Grading rubrics (see Appendix C)
I also outlined my expectations by giving the students clear grading rubrics for the assignments. Students were told how many and what kind of plug-ins they were expected to use (i.e., the google maps plug-in), as well as what writing and aesthetic aspects that they should consider. This meant that the students had a clear understanding of what was required of their websites and how the sites would be assessed.
Limits on the assignment
I did not require students to learn how to get permissions to use images online, although all of the students were given access to the Manar al-Athar Photographic Archive, an open-access, multi-media, online resource for the study of the Middle East of which I serve as deputy-director, which hosts over 12,000 free, labeled photographs.. The websites were not google-indexed and were only visible to the students, Andrew, and myself. As this was the first time I had assigned a digital project, I was not certain that students would be able to make the website and find the images that they need in a timely fashion, so I decided not to tackle the issue of image permissions.
Successes and failures
Broadly, the assignment was a success, as the email testimonies of two students affirm (see Appendix G). One of the sites, which only used images from the Manar al-Athar Photograph Archive, gives a sense of what students did. This site has not been updated since late May 2013. The greatest success, in my opinion, was that students began to realize that they could build websites regardless of their technical background. One of the students was a mature student who had graduated in the early 1990s from an Italian university. For this student, who had an excellent background in Classical languages, building a website was a great challenge since she was relatively new to email. However, she took an incomplete in the class and completed the project over the summer. She was very good about asking for support and extra time, which I was happy to grant because the assignment was more challenging for her and because she was determined to complete it. This indicated to me that anyone could build a website with proper support. The only disappointment in the class occurred when another student who did not communicate with me about the problems that he was facing with the assignment was not able to master the plug-ins and did not do as well in the course.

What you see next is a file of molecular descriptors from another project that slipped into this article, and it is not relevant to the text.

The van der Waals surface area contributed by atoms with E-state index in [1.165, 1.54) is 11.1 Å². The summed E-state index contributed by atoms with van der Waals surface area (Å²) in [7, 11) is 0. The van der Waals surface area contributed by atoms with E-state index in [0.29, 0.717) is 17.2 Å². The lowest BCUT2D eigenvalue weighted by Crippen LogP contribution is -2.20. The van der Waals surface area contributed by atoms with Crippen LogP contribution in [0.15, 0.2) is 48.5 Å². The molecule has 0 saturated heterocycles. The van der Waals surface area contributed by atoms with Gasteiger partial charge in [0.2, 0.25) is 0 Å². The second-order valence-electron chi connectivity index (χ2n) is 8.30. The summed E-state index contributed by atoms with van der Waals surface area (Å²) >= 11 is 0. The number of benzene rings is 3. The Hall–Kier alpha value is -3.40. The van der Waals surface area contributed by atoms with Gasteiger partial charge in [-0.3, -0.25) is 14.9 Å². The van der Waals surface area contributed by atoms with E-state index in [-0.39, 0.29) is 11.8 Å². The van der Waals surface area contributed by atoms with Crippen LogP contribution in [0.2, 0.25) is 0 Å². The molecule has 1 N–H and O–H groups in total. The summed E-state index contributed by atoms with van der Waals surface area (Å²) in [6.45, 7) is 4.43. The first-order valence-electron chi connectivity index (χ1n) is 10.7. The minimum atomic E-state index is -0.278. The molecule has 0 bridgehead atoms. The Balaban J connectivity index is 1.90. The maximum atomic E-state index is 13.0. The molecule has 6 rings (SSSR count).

The Object Report
On the basis of the success of this digital site report, I decided to assign students in my spring 2014 course on the Arts of the Islamic World a digital object report as their final project. A fundamental aim of the course was to teach students to work with objects, to look at them closely, to develop skills of visual analysis, and to situate the objects in their larger historical context. In this course, students selected an object from a list of approximately twenty-five historically significant or representative objects in the collection of the Brooklyn Museum. Students studied these objects, which were not on display due to the reinstallation of the galleries, through a visit to the storerooms of the museum with Caitlin McKenna, the Research Associate for the Islamic Collection in the Brooklyn Museum. This visit allowed the students enhanced access to the collection and also enabled them to experience some of the hands-on work that art historians and archaeologists do. The students were able to examine their objects in a way that would not have been possible that had the object been in a case behind glass.